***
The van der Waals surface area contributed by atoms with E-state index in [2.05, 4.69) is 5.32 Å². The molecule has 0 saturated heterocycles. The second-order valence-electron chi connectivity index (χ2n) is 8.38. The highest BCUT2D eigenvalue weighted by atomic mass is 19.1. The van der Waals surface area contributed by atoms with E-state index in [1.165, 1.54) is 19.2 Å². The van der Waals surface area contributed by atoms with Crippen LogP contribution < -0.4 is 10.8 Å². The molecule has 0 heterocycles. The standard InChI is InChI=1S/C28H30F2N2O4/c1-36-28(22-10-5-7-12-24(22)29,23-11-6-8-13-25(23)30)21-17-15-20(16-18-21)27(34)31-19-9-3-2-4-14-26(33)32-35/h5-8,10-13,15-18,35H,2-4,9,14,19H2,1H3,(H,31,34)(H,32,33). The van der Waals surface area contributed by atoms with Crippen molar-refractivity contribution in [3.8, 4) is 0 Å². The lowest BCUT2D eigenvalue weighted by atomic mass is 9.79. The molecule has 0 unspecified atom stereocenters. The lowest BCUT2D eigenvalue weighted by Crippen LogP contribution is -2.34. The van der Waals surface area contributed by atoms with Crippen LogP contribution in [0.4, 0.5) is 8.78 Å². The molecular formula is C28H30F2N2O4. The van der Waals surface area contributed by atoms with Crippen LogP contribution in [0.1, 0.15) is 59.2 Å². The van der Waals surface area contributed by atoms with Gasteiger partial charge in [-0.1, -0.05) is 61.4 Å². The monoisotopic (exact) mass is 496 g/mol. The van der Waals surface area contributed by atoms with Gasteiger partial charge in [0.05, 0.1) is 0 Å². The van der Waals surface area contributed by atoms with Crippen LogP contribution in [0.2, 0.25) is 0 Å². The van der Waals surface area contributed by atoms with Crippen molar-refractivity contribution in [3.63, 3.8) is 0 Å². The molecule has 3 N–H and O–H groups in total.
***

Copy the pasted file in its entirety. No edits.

The van der Waals surface area contributed by atoms with E-state index in [2.05, 4.69) is 5.32 Å². The molecule has 0 saturated heterocycles. The second-order valence-electron chi connectivity index (χ2n) is 8.38. The highest BCUT2D eigenvalue weighted by atomic mass is 19.1. The van der Waals surface area contributed by atoms with E-state index in [1.165, 1.54) is 19.2 Å². The van der Waals surface area contributed by atoms with Crippen LogP contribution < -0.4 is 10.8 Å². The molecule has 0 heterocycles. The standard InChI is InChI=1S/C28H30F2N2O4/c1-36-28(22-10-5-7-12-24(22)29,23-11-6-8-13-25(23)30)21-17-15-20(16-18-21)27(34)31-19-9-3-2-4-14-26(33)32-35/h5-8,10-13,15-18,35H,2-4,9,14,19H2,1H3,(H,31,34)(H,32,33). The van der Waals surface area contributed by atoms with Crippen molar-refractivity contribution in [3.8, 4) is 0 Å². The lowest BCUT2D eigenvalue weighted by atomic mass is 9.79. The molecule has 0 unspecified atom stereocenters. The lowest BCUT2D eigenvalue weighted by Crippen LogP contribution is -2.34. The van der Waals surface area contributed by atoms with Crippen LogP contribution in [0.4, 0.5) is 8.78 Å². The molecular formula is C28H30F2N2O4. The van der Waals surface area contributed by atoms with Crippen LogP contribution in [0.1, 0.15) is 59.2 Å². The van der Waals surface area contributed by atoms with Gasteiger partial charge in [-0.1, -0.05) is 61.4 Å². The monoisotopic (exact) mass is 496 g/mol. The van der Waals surface area contributed by atoms with Gasteiger partial charge in [0.05, 0.1) is 0 Å². The van der Waals surface area contributed by atoms with Crippen LogP contribution in [0.2, 0.25) is 0 Å². The van der Waals surface area contributed by atoms with Crippen molar-refractivity contribution in [3.63, 3.8) is 0 Å². The molecule has 3 N–H and O–H groups in total.